The federal government should be ashamed. After taking the Kashechewan people on a roller coaster ride that has resulted in a game of aquatic Russian roulette and disease, is death far behind?

For those who don’t have television, internet, radio or a pulse, the community of Kashechewan on the west coast of James Bay is in trouble.

Residents have been complaining of scabies, chronic diarrhea and fever for years. Two years ago Health Canada issued an advisory telling them to boil their water at all costs.

Now they know why – deadly amounts of E. coli have leaked into their water supply via 19th century planning by the Canadian government. Their unkempt water treatment facility is located downstream from a sewage plant. Add to this the government’s failure to clean up the dangerous waste left at abandoned radar sites across the region and you have the Native version of Walkerton.

And, I should add, the only reason this is even an issue is thanks to the media. Otherwise it would have continued to be ignored.

Why did it take the federal government so long to react? It’s hard not to play the race card here. I mean we all remember Walkerton and the fiasco they had with their water supply and it didn’t take the government two years to look into it.

Was it because they were upstanding, tax-paying white citizens? It sure looks that way.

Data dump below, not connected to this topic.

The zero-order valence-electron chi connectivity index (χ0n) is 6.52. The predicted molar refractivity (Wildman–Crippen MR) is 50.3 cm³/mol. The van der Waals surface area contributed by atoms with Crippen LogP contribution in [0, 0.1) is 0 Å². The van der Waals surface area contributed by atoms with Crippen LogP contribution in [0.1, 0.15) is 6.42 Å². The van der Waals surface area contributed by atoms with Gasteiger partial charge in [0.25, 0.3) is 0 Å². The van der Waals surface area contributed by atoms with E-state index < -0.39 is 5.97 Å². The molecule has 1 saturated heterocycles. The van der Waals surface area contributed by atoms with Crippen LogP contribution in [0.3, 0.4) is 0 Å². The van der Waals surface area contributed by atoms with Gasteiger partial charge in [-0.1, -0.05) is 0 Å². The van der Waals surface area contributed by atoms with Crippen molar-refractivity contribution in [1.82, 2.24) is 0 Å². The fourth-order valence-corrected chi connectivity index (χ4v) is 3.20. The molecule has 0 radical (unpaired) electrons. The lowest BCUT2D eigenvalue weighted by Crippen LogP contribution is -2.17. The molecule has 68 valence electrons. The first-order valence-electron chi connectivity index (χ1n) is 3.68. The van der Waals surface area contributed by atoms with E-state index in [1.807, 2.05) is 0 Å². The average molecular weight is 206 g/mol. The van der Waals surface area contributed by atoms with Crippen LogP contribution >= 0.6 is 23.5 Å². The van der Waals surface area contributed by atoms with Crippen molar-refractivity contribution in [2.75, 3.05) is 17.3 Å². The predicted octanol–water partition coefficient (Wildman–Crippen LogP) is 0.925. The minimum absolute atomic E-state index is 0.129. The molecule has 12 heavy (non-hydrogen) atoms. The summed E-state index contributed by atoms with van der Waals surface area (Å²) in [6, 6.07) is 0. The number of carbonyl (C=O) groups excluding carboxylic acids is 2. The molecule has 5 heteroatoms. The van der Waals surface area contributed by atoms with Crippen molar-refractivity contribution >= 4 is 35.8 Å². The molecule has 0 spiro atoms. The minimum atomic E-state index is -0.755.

The band council released photos of locals with lesions, boils on the faces of infants and of other skin irregularities that cannot be explained – until now.

Approximately 1000 of the 1,700 residents are directly affected in different ways and have been evacuated to Cochrane, Timmins, Ottawa and Sudbury.

Make no mistake, this and many other Native stories like it are Canada’s dirty little secret; one they try to ignore for as long as they can until they have no choice but to deal with it thanks to country-wide pressure.

Andy Scott, federal Indian Affairs Minister, was quoted as saying, “We had to get them out of the dyke. That’s what we’ve been working on since August and the community is now finally once and for all going to live the way the rest of Canada lives and that’s the right thing for these people.”

That’s the right thing for “these people”?

That sounds like BS to me.

In 2005 in what is supposed to be a developed country like Canada, proper water to drink and bathe in is a basic right.

And why were they not evacuated earlier Andy?

It seems that the old, colonialist attitude has reared its ugly head once again. Why didn’t Scott include complimentary pox-infected blankets to appease the locals?

Appearing on CTV’s Canada AM, Scott made the triumphant announcement that the community will be moved to a better location, on higher ground, less prone to flooding and despair.

That’s all fine and dandy, but who do you think forced the nomadic Crees onto this decrepit piece of land in the first place?

The federal government should be called to task for its wanton disregard of human life. Charges were laid against the manager of the Walkerton Public Utilities Commission when the E. coli disaster hit in the Ontario town in 2000. They included endangering the public and breach of trust.

Add those charges plus a seven-digit dollar fine for the ones responsible in the Kashechewan case and now we’re talking.

“The only good Indian is a dead Indian,” a racist actor once said. My question is what is a sickly, disease-riddled Indian worth?